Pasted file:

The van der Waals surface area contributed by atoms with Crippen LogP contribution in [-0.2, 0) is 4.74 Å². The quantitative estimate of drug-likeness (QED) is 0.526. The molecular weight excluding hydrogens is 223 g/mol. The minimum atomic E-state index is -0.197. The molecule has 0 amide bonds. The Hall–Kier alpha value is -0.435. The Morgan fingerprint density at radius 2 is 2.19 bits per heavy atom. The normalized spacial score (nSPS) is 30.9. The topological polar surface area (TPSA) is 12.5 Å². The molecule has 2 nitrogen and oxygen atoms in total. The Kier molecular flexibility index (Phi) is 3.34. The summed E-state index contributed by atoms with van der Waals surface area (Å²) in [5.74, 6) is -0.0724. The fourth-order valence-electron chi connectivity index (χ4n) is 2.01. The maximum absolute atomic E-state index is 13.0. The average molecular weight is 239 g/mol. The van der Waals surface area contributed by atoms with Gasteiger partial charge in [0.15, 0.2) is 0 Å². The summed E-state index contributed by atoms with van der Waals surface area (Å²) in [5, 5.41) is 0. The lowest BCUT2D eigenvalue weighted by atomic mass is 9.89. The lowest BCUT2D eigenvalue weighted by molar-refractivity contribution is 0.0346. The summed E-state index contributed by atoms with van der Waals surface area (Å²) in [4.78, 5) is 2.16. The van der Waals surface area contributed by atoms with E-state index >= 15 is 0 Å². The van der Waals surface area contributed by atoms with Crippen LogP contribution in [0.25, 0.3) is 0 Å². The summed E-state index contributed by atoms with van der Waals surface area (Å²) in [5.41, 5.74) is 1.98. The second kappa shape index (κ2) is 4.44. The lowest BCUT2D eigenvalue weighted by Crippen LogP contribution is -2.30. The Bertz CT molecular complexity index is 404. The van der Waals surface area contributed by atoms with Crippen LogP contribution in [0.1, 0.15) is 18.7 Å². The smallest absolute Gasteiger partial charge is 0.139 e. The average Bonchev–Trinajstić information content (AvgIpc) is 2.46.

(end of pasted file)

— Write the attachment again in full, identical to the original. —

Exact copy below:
The van der Waals surface area contributed by atoms with Crippen LogP contribution in [-0.2, 0) is 4.74 Å². The quantitative estimate of drug-likeness (QED) is 0.526. The molecular weight excluding hydrogens is 223 g/mol. The minimum atomic E-state index is -0.197. The molecule has 0 amide bonds. The Hall–Kier alpha value is -0.435. The Morgan fingerprint density at radius 2 is 2.19 bits per heavy atom. The normalized spacial score (nSPS) is 30.9. The topological polar surface area (TPSA) is 12.5 Å². The molecule has 2 nitrogen and oxygen atoms in total. The Kier molecular flexibility index (Phi) is 3.34. The summed E-state index contributed by atoms with van der Waals surface area (Å²) in [5.74, 6) is -0.0724. The fourth-order valence-electron chi connectivity index (χ4n) is 2.01. The maximum absolute atomic E-state index is 13.0. The average molecular weight is 239 g/mol. The van der Waals surface area contributed by atoms with Gasteiger partial charge in [0.15, 0.2) is 0 Å². The summed E-state index contributed by atoms with van der Waals surface area (Å²) in [5, 5.41) is 0. The lowest BCUT2D eigenvalue weighted by atomic mass is 9.89. The lowest BCUT2D eigenvalue weighted by molar-refractivity contribution is 0.0346. The summed E-state index contributed by atoms with van der Waals surface area (Å²) in [4.78, 5) is 2.16. The van der Waals surface area contributed by atoms with E-state index >= 15 is 0 Å². The van der Waals surface area contributed by atoms with Crippen LogP contribution in [0.25, 0.3) is 0 Å². The summed E-state index contributed by atoms with van der Waals surface area (Å²) in [5.41, 5.74) is 1.98. The second kappa shape index (κ2) is 4.44. The lowest BCUT2D eigenvalue weighted by Crippen LogP contribution is -2.30. The Bertz CT molecular complexity index is 404. The van der Waals surface area contributed by atoms with Crippen LogP contribution in [0.1, 0.15) is 18.7 Å². The smallest absolute Gasteiger partial charge is 0.139 e. The average Bonchev–Trinajstić information content (AvgIpc) is 2.46.